First, thank you Yves for posting this critique of the Calmes hit job on Barofsky. I read the book review while on the plane and was just infuriated.

      Second, to the point above, the Hollow Men (and Women) are produts of graduate schools (business, economics and law) that have inculcated “value neutrality” as the norm for the professions. Having exluded all considrations of ethics or morality from discussion or consideration, and having made the unbridled pursuit of self-interest (e.g., the “eat what you kill” culture) the sole criteria for professional judgment are we surprised that our elites behave the way they do.

      As Carlin said – garbage in, garbage out.

  12. ltr

    We needed this, I was appalled at the review but was not surprised by it from such a “reporter.”

  13. Bob Swern


    Thank you so much for pointing out how fully even the New York Times embraces the “Foxified” nature of what passes for the MSM’s version of “the political dialogue” in this country.

    You are a voice of sanity.

    And, yes, you absolutely hit this one out of the park!


  14. jsmith

    “Now to the article itself. It’s clumsily written. Calmes starts out by calling Barofsky a populist, which is the DC analogue to the British pejorative “unsound.””

    Ah, yes, the scary, scary word “populism” always the bugaboo since Isaiah Berlin and his post-WWII horsesh*t convinced the proto-neoliberal elite that what people needed was negative liberty crammed down there unthinking throats.

    Have fun choosing between the McRib and the QuarterPounder, freedom-lovers!!

    Berlin and his mypoic acolytes would have mankind erase such terms as socialism, Marxism, populism etc so as to preserve the perceived order and stasis that the post-war elite have sought to construct for us unthinking proles.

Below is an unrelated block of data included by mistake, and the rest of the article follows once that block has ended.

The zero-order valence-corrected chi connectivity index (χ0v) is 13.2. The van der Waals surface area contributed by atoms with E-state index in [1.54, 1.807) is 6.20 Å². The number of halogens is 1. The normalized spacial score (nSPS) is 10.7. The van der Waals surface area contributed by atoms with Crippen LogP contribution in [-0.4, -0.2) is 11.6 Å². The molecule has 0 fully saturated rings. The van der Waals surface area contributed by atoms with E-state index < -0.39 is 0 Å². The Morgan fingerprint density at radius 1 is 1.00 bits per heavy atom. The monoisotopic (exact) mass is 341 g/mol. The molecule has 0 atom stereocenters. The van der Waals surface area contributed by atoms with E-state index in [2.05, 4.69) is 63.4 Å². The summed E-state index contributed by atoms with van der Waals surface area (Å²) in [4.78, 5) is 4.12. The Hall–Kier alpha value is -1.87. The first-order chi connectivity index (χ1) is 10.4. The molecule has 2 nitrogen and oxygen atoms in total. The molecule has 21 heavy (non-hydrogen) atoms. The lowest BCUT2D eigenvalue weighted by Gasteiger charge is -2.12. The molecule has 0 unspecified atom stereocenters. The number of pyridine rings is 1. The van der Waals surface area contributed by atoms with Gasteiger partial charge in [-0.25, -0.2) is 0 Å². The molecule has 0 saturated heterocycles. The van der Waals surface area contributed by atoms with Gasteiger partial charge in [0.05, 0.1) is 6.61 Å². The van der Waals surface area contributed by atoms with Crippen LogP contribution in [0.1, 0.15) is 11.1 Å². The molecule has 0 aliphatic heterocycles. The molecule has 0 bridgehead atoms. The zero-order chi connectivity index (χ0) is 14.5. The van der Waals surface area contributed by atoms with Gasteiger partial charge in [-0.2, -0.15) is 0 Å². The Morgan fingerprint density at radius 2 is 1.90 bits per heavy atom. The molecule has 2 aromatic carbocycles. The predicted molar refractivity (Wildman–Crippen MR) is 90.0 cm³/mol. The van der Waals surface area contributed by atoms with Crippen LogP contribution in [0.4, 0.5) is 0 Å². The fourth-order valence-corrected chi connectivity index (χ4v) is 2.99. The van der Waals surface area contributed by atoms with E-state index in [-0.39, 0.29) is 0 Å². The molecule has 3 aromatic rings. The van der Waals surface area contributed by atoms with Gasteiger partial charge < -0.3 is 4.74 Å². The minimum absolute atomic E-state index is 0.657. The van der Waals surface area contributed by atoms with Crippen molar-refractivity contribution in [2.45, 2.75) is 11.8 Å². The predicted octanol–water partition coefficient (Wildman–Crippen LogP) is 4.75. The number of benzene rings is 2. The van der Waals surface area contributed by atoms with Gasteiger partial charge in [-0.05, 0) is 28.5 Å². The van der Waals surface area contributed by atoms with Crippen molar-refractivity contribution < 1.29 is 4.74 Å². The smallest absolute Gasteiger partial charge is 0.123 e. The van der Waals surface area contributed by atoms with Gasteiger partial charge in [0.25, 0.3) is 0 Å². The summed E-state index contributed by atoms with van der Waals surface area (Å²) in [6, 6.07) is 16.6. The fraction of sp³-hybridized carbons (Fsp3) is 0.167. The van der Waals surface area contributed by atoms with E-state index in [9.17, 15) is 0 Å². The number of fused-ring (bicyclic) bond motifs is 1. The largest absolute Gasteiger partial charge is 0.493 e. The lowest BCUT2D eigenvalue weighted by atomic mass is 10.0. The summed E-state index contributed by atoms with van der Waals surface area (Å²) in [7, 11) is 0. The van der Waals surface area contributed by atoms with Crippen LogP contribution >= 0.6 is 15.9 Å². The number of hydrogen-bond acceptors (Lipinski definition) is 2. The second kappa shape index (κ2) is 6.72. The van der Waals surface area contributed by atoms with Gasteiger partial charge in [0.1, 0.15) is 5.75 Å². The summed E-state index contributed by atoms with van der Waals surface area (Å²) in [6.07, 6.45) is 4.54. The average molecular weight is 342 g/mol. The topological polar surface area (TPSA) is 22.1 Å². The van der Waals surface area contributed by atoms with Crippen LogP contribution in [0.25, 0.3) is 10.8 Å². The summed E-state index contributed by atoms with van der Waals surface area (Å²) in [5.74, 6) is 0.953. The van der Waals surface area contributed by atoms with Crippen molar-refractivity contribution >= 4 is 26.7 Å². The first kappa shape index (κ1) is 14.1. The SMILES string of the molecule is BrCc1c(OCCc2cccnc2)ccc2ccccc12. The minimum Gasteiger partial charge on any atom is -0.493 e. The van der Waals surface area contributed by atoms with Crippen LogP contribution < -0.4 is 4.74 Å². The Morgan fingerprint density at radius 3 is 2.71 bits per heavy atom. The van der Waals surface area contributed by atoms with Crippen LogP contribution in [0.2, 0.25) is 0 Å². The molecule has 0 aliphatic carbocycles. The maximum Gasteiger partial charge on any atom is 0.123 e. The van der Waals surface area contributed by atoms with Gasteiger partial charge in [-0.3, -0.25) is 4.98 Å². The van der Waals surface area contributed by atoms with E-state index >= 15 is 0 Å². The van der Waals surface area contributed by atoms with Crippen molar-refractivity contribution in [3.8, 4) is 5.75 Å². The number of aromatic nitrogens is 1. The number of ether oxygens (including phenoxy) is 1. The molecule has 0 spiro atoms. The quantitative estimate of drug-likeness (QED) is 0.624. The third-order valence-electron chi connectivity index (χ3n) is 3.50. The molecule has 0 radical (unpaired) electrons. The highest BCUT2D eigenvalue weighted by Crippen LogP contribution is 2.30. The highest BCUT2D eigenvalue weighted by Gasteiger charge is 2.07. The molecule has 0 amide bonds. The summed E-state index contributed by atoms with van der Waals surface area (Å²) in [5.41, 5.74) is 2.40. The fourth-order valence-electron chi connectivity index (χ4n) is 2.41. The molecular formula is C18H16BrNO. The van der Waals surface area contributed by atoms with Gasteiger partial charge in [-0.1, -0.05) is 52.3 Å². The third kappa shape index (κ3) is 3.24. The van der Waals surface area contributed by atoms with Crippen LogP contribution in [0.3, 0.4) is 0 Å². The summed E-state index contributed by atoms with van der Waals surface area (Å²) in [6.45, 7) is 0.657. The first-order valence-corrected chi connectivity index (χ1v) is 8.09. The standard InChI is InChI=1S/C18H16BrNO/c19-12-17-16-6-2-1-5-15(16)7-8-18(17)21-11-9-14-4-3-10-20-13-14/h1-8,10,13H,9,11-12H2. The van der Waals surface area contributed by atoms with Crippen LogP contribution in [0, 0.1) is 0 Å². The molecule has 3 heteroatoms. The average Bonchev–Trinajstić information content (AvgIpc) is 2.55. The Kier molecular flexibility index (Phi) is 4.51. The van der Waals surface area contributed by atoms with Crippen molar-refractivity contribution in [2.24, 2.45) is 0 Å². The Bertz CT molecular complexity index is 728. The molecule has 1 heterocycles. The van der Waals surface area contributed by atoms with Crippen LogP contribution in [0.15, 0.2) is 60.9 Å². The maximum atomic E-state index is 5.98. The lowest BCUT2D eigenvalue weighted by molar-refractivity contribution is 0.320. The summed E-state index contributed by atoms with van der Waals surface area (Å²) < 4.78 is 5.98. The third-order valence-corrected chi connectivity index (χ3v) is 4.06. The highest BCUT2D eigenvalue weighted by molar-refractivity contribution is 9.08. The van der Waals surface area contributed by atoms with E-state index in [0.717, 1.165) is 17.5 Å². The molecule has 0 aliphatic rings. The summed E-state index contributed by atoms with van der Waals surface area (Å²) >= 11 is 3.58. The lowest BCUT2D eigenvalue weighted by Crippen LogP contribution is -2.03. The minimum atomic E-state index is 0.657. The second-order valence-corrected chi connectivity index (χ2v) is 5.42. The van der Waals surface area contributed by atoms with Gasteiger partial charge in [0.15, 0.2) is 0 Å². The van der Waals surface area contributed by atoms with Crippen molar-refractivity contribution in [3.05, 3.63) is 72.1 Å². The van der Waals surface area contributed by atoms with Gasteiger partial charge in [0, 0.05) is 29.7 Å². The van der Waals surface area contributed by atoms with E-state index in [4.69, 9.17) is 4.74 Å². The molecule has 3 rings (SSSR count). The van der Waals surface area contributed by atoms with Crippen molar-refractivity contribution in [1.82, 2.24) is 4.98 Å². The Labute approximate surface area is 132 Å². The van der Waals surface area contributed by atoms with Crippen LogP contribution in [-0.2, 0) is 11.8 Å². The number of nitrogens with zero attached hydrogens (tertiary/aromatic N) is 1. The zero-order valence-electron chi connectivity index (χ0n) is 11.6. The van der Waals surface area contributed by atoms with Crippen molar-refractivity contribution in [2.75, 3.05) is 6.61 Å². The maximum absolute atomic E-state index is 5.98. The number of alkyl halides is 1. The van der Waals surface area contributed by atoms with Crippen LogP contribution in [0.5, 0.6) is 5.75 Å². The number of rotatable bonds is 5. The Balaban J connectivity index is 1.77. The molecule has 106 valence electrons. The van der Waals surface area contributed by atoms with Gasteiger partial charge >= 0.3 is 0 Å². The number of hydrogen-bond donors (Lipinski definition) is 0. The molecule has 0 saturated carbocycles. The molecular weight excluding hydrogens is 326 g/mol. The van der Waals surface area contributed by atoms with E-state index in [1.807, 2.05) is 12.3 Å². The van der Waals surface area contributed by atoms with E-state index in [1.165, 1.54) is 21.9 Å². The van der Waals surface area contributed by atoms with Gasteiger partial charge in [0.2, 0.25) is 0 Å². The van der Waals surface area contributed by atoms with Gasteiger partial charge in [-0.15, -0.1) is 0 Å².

Determine your own destiny, commoner?!!!

    Why, that buts up against the freedom of the elite to subjugate, rape, kill and steal from you, pissant!!

    Tosh, tosh.

    Be good little boys and girls and allow us to slowly demonize – over decades – any word that even smacks of any idea that we – the elite – have determined is just no good for your simple minds.



    1. LeonovaBalletRusse

      js, Don’t you mean “Saint Isaiah Berlin,” the pet of British Imperial “Nobility?”

    2. steelhead23

      JS, Bingo! Words matter. Labels matter. And the elite have been managing this imagery for decades, perhaps centuries (did the elite pay for Votaire’s attack on J.J. Rousseau?). It flat amazes me how many erstwhile literate and bright folks I know react in an absolutely knee-jerk manner when I mention Marx, yet know less of his great work and ideas than they know of the dark side of the moon. We are well trained.

      1. JTFaraday

        “did the elite pay for Votaire’s attack on J.J. Rousseau?”

        And according to some people, Chris Hedges is CIA.